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It’s been 20 years since she lost her sister. And now nurse Gwenn Christianson, senior partner with the Indiana Poison Center at IU Health Methodist Hospital talks about her family’s decision to give the gift of life.
“I should warn you. This isn’t a new story. It happened 20 years ago, but I think it’s as pertinent now as it was back then.”
Those were Gwenn Christianson’s introductory words before she began telling a story that in fact is as familiar to her today as it was two decades ago. It’s the story of a family’s choice. A choice made during one of the most difficult times in their lives.
Christianson’s mother sat by the hospital bed singing quietly to her youngest daughter she had carried for nine months and watched grow up and have children of her own. Those three children came in and out of the hospital room, confused but wanting to see their mom for what might be one last time. Christianson and her two brothers took turns holding their sister’s hand.
It is a day Christianson will never forget. It was April 7, 1999, the day her “baby” sister – 18 months younger – passed. Becki Spanenberg-Flores was 35.
“She went into the hospital on a Tuesday night with an asthma attack,” said Christianson. “ She was in ICU but was doing well. I talked to her husband Thursday morning and they were planning to move her to a floor. Then four hours later I got a call that she was on the ventilator and was having problems. I left work and drove to the hospital. I had been sitting at my desk answering phones and I can remember the desk I was sitting in. It’s all so clear, so familiar.”
It was touch and go for a bit but then Becki was stable, holding her own, as they say.
But on Friday, Christianson was back at that desk at the Indiana Poison Control Center at IU Health Methodist Hospital where she has worked for the past 31 years. Her phone rang again. It was her brother-in-law, Becki’s husband.
The news was grim. The family again huddled at the hospital.
“They were working on her, resuscitating her. We didn’t know it at the time but they had been working on her for a long time. They got her back. She was sedated. We could talk to her and hold her hand,” said Christianson. As she talks she dabs at tears.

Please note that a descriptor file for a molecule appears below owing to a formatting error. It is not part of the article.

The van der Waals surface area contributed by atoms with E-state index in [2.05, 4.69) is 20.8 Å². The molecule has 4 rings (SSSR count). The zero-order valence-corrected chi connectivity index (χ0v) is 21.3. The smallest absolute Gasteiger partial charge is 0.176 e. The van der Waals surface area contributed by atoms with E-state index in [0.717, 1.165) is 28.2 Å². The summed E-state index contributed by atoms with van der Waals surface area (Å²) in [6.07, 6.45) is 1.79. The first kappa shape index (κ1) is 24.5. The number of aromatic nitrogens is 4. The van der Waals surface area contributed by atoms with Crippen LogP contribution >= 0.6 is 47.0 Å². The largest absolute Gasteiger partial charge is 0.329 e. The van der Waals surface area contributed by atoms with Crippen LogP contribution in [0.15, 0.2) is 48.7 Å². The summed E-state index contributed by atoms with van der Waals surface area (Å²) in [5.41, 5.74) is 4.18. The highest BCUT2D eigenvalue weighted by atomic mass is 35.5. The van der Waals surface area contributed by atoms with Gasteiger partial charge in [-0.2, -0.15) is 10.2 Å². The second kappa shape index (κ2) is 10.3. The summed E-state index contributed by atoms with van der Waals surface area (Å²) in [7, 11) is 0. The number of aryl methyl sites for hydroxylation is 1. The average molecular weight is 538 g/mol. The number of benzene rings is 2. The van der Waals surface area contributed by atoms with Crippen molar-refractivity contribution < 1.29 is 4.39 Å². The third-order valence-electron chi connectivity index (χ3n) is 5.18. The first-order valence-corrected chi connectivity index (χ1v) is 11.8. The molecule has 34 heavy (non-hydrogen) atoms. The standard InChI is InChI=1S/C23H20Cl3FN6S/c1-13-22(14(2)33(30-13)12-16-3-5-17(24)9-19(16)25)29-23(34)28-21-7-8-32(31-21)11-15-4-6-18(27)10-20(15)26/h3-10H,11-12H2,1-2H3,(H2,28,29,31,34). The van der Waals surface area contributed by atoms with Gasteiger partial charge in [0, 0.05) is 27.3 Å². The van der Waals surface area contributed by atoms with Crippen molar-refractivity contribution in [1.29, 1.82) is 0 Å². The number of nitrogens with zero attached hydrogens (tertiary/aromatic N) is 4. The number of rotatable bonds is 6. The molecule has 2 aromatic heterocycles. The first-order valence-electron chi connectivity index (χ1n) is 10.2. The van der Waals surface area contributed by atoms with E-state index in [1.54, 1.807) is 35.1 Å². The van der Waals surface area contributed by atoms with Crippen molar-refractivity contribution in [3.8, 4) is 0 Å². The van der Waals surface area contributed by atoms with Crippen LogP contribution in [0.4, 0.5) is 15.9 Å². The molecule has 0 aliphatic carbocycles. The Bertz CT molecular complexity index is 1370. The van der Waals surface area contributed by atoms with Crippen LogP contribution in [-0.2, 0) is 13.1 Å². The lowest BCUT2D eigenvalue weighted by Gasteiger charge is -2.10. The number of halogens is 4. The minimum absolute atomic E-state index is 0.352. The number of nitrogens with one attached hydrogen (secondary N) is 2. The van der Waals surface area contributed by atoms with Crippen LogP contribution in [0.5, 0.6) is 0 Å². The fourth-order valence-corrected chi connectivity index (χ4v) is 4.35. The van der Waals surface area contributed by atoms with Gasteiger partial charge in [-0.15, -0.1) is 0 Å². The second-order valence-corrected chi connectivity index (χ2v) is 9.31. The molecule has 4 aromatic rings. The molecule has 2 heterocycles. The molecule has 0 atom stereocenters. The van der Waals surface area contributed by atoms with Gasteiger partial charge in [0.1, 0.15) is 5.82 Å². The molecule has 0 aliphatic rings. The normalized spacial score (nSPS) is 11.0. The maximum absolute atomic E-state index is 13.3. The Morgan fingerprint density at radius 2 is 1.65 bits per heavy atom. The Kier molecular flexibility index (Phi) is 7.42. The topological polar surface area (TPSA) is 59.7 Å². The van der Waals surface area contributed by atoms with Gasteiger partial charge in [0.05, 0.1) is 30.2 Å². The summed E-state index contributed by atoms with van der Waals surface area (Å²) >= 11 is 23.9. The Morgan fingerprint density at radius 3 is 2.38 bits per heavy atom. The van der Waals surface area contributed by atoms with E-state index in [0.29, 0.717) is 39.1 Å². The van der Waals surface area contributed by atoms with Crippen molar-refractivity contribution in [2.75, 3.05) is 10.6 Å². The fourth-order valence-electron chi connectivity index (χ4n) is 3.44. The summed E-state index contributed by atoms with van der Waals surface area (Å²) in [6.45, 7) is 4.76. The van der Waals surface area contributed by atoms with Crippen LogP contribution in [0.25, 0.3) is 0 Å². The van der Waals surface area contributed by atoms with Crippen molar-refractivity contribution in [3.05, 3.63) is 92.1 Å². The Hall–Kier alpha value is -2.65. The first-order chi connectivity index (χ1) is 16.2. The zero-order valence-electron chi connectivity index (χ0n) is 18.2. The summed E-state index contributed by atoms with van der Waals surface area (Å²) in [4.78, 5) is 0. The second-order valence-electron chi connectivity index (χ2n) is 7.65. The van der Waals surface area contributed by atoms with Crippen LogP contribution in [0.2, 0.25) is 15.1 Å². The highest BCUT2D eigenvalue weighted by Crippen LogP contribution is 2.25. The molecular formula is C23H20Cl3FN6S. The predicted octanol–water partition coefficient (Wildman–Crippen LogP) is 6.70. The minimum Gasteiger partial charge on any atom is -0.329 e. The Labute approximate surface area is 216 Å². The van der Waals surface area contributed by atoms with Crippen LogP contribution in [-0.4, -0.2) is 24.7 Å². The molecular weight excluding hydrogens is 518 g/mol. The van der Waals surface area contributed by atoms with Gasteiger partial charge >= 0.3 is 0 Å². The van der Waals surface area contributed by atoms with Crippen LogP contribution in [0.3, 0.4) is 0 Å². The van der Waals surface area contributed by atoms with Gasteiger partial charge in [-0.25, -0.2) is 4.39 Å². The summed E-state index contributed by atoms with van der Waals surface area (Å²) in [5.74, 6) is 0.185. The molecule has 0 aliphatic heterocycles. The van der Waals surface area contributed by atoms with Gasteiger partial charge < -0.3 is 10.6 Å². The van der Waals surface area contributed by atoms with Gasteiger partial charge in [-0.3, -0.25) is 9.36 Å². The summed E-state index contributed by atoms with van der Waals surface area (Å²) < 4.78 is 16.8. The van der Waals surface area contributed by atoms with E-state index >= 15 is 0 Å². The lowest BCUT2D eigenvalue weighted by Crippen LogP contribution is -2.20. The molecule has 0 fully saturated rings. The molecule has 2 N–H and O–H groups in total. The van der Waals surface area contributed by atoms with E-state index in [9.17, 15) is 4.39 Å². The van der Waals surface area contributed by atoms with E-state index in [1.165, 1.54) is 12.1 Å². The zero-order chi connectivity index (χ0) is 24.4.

Becki’s condition remained the same over the weekend.
“On Monday morning they did an MRI and on Monday evening the neurologist told us she was brain dead. We were all there – the whole family. There were screams. There were lots of tears,” said Christianson.
What seemed like a short lifetime of sharing the title “sisters” floods over Christianson. Both girls were born in Louisville, KY. – the children of Richard and Judie Spanenberg. They have two brothers William and James. Richard Spaneberg was a mechanical engineer – a job that took his family to several new locations they called “home” – to Clarksville, TN., La Cross, WI., and near Memphis, TN. When Christianson was 14 and her sister was 13 the family settled in Indiana.
Their mom was an ER nurse and their dad had been a member of the United States Air Force Band. The family grew up listening to band music, attending parades, and enjoying beach vacations. Christianson remembers the girls riding bikes in the neighborhood, playing Frisbee and coddling their younger brothers.
Becki caught her dad’s interest in the pomp and circumstance of performance and in high school she joined the flag corp. After graduation she attended Purdue for a couple of years and eventually married Geno Flores. She worked for RCI
for a time - a job that transferred her to Seattle. She longed to be back in Indiana so after a short time, they returned to their home state. Becki and Geno Flores had three children.